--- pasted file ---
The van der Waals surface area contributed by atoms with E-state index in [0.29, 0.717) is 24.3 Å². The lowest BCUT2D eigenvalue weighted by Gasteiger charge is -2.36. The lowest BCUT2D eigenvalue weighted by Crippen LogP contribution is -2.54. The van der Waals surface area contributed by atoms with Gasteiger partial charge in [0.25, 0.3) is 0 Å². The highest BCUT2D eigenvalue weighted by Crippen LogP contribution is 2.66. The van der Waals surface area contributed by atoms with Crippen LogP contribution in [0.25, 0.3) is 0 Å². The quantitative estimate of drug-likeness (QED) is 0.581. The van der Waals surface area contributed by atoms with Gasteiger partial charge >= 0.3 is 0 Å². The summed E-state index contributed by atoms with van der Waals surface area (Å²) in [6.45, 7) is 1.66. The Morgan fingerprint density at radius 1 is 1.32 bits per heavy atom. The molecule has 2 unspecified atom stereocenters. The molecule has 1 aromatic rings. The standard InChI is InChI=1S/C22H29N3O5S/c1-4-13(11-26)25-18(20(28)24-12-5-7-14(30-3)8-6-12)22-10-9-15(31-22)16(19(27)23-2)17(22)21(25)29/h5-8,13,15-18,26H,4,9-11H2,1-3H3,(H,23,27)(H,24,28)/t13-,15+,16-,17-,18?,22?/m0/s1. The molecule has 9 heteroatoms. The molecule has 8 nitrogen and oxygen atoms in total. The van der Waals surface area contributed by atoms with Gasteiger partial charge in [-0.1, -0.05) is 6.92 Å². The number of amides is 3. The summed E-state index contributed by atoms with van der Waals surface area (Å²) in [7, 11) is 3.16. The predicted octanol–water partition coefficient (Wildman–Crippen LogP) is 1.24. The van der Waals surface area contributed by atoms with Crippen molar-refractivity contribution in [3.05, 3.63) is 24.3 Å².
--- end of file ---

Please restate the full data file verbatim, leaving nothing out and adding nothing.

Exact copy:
The van der Waals surface area contributed by atoms with E-state index in [0.29, 0.717) is 24.3 Å². The lowest BCUT2D eigenvalue weighted by Gasteiger charge is -2.36. The lowest BCUT2D eigenvalue weighted by Crippen LogP contribution is -2.54. The van der Waals surface area contributed by atoms with Gasteiger partial charge in [0.25, 0.3) is 0 Å². The highest BCUT2D eigenvalue weighted by Crippen LogP contribution is 2.66. The van der Waals surface area contributed by atoms with Crippen LogP contribution in [0.25, 0.3) is 0 Å². The quantitative estimate of drug-likeness (QED) is 0.581. The van der Waals surface area contributed by atoms with Gasteiger partial charge >= 0.3 is 0 Å². The summed E-state index contributed by atoms with van der Waals surface area (Å²) in [6.45, 7) is 1.66. The Morgan fingerprint density at radius 1 is 1.32 bits per heavy atom. The molecule has 2 unspecified atom stereocenters. The molecule has 1 aromatic rings. The standard InChI is InChI=1S/C22H29N3O5S/c1-4-13(11-26)25-18(20(28)24-12-5-7-14(30-3)8-6-12)22-10-9-15(31-22)16(19(27)23-2)17(22)21(25)29/h5-8,13,15-18,26H,4,9-11H2,1-3H3,(H,23,27)(H,24,28)/t13-,15+,16-,17-,18?,22?/m0/s1. The molecule has 9 heteroatoms. The molecule has 8 nitrogen and oxygen atoms in total. The van der Waals surface area contributed by atoms with Gasteiger partial charge in [-0.1, -0.05) is 6.92 Å². The number of amides is 3. The summed E-state index contributed by atoms with van der Waals surface area (Å²) in [7, 11) is 3.16. The predicted octanol–water partition coefficient (Wildman–Crippen LogP) is 1.24. The van der Waals surface area contributed by atoms with Crippen molar-refractivity contribution in [3.05, 3.63) is 24.3 Å².